Transformation and improvement, drawing and creating visuals, and taking care of my children – these all go hand in hand. It may not seem obvious, but it’s true!
As well as being a freelance artist and illustrator, I’m a mum to two beautiful children, and I am Head of the Transformation Programme Management Office at Portsmouth Hospital University NHS Trust. These things are the pillars of motivation for my entrepreneurial spirit; being a mum and my professional role in improvement and transformative change.
Bringing transformation and illustration together
Embracing creativity, visualisation, process mapping, simple communication and engagement are all central to achieving quality improvement and transformation that sticks. It’s not about lengthy written plans or documents, it’s about vision.
The power and simplicity of visual controls makes them incomparable to complex written instructions. We need to clearly visualise processes, develop keen observation skills and see what really happens rather than what we think happens when we are examining NHS processes in order to make lasting improvements. The same skills are needed to really see every aspect of a subject in order to draw it. It’s a mistake that people often make in trying to create what they think something looks like rather than carefully observing the colours and tones and shapes and outlines of what is really there.
I trained as a certified leader in quality improvement at Southern Health NHS Foundation Trust, where I learned that "training in quality improvement alone is not a simple recipe for success, but the inherent thinking it embodies can become a driving force for positive and engaging change" (quote from Ian Railton, Veranden Ltd).
The drawings I have created to support team development sessions and bring customer and service user voices to life are all about positive change, solving problems, and engaging in a personal way with my audience. As an illustrator I also use creative and personal ways to engage my audience through visuals, whether that’s creating the perfect memory of a beloved pet or loved one, helping a finance team work through their aspirations or sharing what a ward round in a mental health unit should look like from the patient’s perspective.
With the visuals that I create, the brief is so important. I spend time getting to really understand what my clients want so that their ideas are at the heart of what I create, because they know best what they want from a drawing, and when they see the finished product they feel as if I have brought their ideas to life on paper.
It’s the same with lasting change and improvement, it’s the people who do the job who know what the real problems are and how to fix them, and they know best what they need from a change, because it simply won’t work if they aren’t included in designing the solution, or creating that initial brief.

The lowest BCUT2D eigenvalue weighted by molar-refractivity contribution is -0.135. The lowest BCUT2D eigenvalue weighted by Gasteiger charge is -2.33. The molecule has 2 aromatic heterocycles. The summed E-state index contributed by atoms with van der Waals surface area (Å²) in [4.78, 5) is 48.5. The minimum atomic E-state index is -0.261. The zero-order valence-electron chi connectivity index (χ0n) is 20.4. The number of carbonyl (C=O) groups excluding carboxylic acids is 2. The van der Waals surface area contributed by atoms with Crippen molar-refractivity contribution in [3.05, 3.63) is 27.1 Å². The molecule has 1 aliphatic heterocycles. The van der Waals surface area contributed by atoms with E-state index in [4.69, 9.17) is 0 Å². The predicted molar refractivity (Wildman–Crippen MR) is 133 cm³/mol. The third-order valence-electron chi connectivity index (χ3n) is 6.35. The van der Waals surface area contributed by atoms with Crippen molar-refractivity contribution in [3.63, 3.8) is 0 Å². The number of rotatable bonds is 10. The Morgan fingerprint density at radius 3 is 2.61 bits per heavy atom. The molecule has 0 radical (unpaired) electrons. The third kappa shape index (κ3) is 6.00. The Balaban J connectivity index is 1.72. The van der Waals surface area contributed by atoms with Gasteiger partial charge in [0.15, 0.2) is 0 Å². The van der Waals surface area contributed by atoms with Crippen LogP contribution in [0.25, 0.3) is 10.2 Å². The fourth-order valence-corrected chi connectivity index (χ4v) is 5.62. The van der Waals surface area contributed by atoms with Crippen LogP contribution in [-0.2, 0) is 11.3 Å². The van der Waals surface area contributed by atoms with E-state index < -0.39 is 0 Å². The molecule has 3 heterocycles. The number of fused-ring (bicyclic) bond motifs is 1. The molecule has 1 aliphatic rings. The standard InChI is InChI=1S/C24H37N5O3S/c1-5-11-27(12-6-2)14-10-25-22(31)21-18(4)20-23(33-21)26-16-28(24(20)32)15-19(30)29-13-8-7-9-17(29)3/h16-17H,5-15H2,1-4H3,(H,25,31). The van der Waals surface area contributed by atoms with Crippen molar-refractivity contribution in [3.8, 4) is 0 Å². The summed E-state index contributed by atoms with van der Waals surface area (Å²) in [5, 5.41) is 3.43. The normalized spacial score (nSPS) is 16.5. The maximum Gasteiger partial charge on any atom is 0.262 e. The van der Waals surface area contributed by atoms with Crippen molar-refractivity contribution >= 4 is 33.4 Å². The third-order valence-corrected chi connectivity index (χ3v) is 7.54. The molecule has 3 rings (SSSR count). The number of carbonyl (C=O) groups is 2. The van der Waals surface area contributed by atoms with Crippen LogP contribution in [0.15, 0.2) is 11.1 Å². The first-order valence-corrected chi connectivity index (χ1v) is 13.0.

I also apply these same skills at home, although in a different way. My children are unique individuals with thoughts and feeling all of their own, and I need to spend time understanding what they want and how to see things from their perspective. Just as I do with colleagues at work or with clients as an illustrator, I bring myself into their world and try to hear them clearly so I can help them learn and grow with support and caring. I’ve mentioned it before, but the lessons I learn from my children are part of every area of my life, and there are many parallels between parenting and managing change at work, in how to effectively involve, listen and engage people to ensure change can happen smoothly and effectively.
Bringing my passions together
My dedication to creating stunning visuals is matched by my commitment to my professional role within the NHS, and to my family. I want to have a fantastic relationship with my children, enjoying their time and company and helping them grow to be kind, caring, passionate, authentic and strong.
A big part of bringing up children is guiding them to find answers for themselves, giving them the learning and tools to make their own decisions, to test things and see what works. This is exactly what we apply in transformation projects too, listening to what people want for the areas they work in, helping them make plans and giving them the autonomy to try it out.
Some of the key principles of quality and service improvement are mirrored in the skills needed to be an illustrator too:
· Pursue value and quality as defined by the end customer. Tick!
· Understand through observation. Look, see, measure. Tick!
· Make it visual so you can really see what is happening. Big tick!
So you see what I mean when I say that all these parts of my life go hand in hand together. I learn things from being a parent, an NHS professional and in using my talents as an illustrator that I can apply to every other area of my life, and all these things combined make me better at whatever role I’m performing each day!
In the end, all the skills I have learned come down to people. To being kind and open, to actively listening without judging or projecting my own opinions, and using my abilities to help people make their ideas a reality.
If you’d like to find out how I can help you get your ideas on paper and bring your vision to life, I’d love to hear from you! Drop me a line at firstname.lastname@example.org.